With the semifinals of the 2008 Beijing Olympics set for Friday, let's take a look at the Log5 probabilities for who will win Friday and each possible finish. These should be familiar to regular Basketball Prospectus readers, as Ken Pomeroy has used Log5 analysis during the NCAA Tournament and conference tournaments for several years. These are calculated based on Pythagorean winning percentages (using 14 as the exponent; 16.5 is the NBA standard, but scores are lower in international play).
Team Final Gold Silver Bronze 4th
United States 95.8 92.5 3.3 4.1 0.1
Spain 61.0 3.6 57.4 18.1 20.9
Argentina 4.2 2.4 1.9 55.8 39.9
Lithuania 39.0 1.6 37.5 21.9 39.0
Brackets matter tremendously in international competition, and this is no exception. While Argentina rates as the second-best team over the course of the Olympics, they have a very small chance of reaching the gold-medal game because of the matchup with the USA. Had Argentina won its group, they would be a favorite for silver. However, the separation among the other three semifinalists besides the U.S. is not enormous.
United States vs. Argentina
Pace: United States 81.2, Argentina 69.0
Offensive Ratings: United States 129.1 (1st), Argentina 121.0 (3rd)
Defensive Ratings: United States 90.5 (1st), Argentina 107.0 (4th)
Between exhibition games and their six games in Beijing so far, the U.S. men have beaten every major international foe except one: Argentina. Their chance comes now in a rematch of the 2004 Athens semifinal, a game won 89-81 by Argentina, which would go on to win gold. The USA had a chance to avenge that loss in the bronze-medal game of the 2006 FIBA World Championships, bouncing back after losing to Greece in the semifinals to defeat Argentina handily by a 96-81 final.
How can Argentina succeed where everyone else has failed thus far and not only give the U.S. a game but pull the upset? It starts with pace of play. Nobody has been able to slow down the USA thus far. The slowest American game came against Germany, with 77 possessions. That ties Argentina's fastest game of the Olympics, and four of Argentina's games have been played under 70 possessions, including 65.5 in the quarterfinals against Greece.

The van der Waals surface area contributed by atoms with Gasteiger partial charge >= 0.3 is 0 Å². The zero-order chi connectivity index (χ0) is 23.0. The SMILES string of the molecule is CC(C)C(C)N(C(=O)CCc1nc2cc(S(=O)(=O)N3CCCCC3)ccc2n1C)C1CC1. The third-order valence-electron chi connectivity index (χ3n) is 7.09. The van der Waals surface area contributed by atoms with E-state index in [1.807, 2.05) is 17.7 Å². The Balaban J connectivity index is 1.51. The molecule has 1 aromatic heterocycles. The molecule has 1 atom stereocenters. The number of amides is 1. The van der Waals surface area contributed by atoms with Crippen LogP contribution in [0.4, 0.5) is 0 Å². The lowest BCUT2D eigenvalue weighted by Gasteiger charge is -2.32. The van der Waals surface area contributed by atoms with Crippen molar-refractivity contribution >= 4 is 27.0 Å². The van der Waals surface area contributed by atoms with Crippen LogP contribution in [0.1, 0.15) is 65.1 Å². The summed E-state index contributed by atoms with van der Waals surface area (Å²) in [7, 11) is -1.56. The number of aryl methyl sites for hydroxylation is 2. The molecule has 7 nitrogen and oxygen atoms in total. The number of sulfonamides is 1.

The obvious part of controlling tempo against the U.S. is taking care of the basketball and getting back on defense to prevent the easy baskets that energize the USA's offense and defense. Australia did a pretty good job of doing that on Wednesday, but preventing fast-break points is not sufficient. Slowing the game also means forcing the U.S. to work against a set defense while playing at a deliberate pace on offense, and no one has been able to do that yet. With its veteran-laden lineup and a smart, reliable point guard in Pablo Prigioni, Argentina may stand the best chance. Besides the USA, only Australia has turned the ball over on a lower percentage of their possessions than Argentina has (15.9 percent).
I'd expect Argentina to be able to score against the U.S. in the halfcourt. Again, only the U.S. and Australia have been more effective offensively on a per-possession basis. Since their dismal opener against Lithuania, the Argentineans have posted an Offensive Rating above 120 in every game. The key is three-point shooting. Argentina has made more threes than anyone else in Beijing and is second in three-point percentage. Since shooting 5-of-22 against Lithuania, Argentina has made 44.6 percent of its tries from downtown.
The USA's defensive philosophy has been to allow threes, but contest them. Opponents have shot more threes against the U.S. than against any other team (partly, it should be noted, a function of other factors like the fast pace, the team's strong interior defense and the need to come back after falling behind early) yet they have made them at a 28.6 percent clip. Nobody is close to the Americans in terms of three-point defense, though they were not tested as much in Group B, with the best shooting teams (Argentina, Australia and Croatia) all in the other group. This will be the toughest challenge yet to the U.S. perimeter defense.